Opportunities for Quick Introduction and Harmonisation

In the Nordic region, there's a recognition of the need for swift action to gain a head start and share experiences to support ongoing processes. However, achieving harmonisation—especially in an ever-changing political environment—is no small feat. Yet, it's deemed essential. At the method level, consistency across the Nordics, particularly concerning Life Cycle Assessments (LCAs), is emphasised. While timeline differences and threshold variations may exist, maintaining uniformity at method level ensures accessibility and understanding, especially for clients working across borders. There is a significant potential for minimising negative resource and climate impacts and increase Nordic harmonisation in selected areas of the ongoing process of updating the national annexes to the Eurocodes.

Collaboration and Knowledge Sharing

Key to navigating these complexities is co-creation among all relevant stakeholders, including front-runners and researchers integrated into regulation processes. Closer collaboration with other EU frontrunners offers opportunities for mutual learning and sharing of best practices. Strengthening links with global counterparts, including the EU, US, Canada, and the UK, is highlighted as a strategic move to foster innovation and alignment with international standards.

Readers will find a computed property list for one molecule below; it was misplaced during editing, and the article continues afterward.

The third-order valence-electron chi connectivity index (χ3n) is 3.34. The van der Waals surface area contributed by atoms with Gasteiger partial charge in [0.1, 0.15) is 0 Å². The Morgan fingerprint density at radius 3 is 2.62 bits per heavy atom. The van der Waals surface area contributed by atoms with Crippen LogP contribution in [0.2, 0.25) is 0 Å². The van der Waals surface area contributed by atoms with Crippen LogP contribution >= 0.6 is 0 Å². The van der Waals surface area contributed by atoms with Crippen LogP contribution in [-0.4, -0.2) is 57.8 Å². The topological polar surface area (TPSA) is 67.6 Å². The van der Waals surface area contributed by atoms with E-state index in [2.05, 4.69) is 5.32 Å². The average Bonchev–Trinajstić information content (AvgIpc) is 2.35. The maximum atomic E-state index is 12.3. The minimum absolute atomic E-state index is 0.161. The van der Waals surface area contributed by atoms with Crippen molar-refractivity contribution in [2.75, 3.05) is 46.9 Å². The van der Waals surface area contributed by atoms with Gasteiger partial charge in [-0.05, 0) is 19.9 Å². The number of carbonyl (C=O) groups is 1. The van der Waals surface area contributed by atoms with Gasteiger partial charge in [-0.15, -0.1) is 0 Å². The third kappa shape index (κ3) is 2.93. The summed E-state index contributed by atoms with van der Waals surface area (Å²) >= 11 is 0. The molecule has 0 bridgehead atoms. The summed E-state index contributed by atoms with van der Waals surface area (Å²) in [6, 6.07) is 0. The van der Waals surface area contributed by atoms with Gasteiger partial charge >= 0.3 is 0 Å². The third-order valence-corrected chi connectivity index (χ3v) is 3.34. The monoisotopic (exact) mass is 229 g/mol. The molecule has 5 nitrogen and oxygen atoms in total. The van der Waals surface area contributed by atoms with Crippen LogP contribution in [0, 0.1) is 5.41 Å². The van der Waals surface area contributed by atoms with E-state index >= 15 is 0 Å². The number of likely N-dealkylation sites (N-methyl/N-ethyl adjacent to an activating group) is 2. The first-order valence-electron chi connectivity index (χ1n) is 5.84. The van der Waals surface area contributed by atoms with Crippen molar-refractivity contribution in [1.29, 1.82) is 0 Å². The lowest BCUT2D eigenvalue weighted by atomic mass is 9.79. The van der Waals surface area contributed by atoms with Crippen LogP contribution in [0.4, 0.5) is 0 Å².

A Common Direction for the Nordics – Pros and Cons of Harmonisation

As the construction sector in the Nordic region charts its course towards sustainability, the imperative of balancing traditional legal considerations such as safety, accessibility, land use etc on one side and alignment with the Paris Agreement including social, ecological and financial sustainability on the other side is a central question. Can we succeed in harmonising standards and methods without narrowing our opportunities to build in flexibility to adapt to serve needs and respond to opportunities in specific local contexts? These questions sparked discussion. The group concluded that collaborative efforts, adaptive regulation, and a commitment to harmonisation with the help of common directionality and common data structure models can help the Nordic countries navigate these tensions and drive meaningful progress towards a more sustainable future.

The principles/recommendations from this Roundtable conversation will be presented together with our findings from the first part of the SUSTAINORDIC project in a document which will be sent to The Nordic Council of Ministers to be included in the shaping of the Nordic Vision 2025–30.

The contributing experts in the session were:

Bjarke Fjeldsted, Chief Product Officer, Molio

Helle Redder Momsen, Head of Secretary, Nordic Sustainable Construction, The Danish Authority of Social Services and Housing.

Tove Malmqvist-Stigell, Docent, KTH Royal Institute of Technology | KTH · School of Architecture and the Built Environment (ABE)

Kristina Einarsson, Project Manager, the Swedish National Board of Housing, Building and Planning (Boverket)

Knut Øistad, Senior advisor – Forest policy and international affairs, NIBIO Norwegian Institute of Bioeconomy Research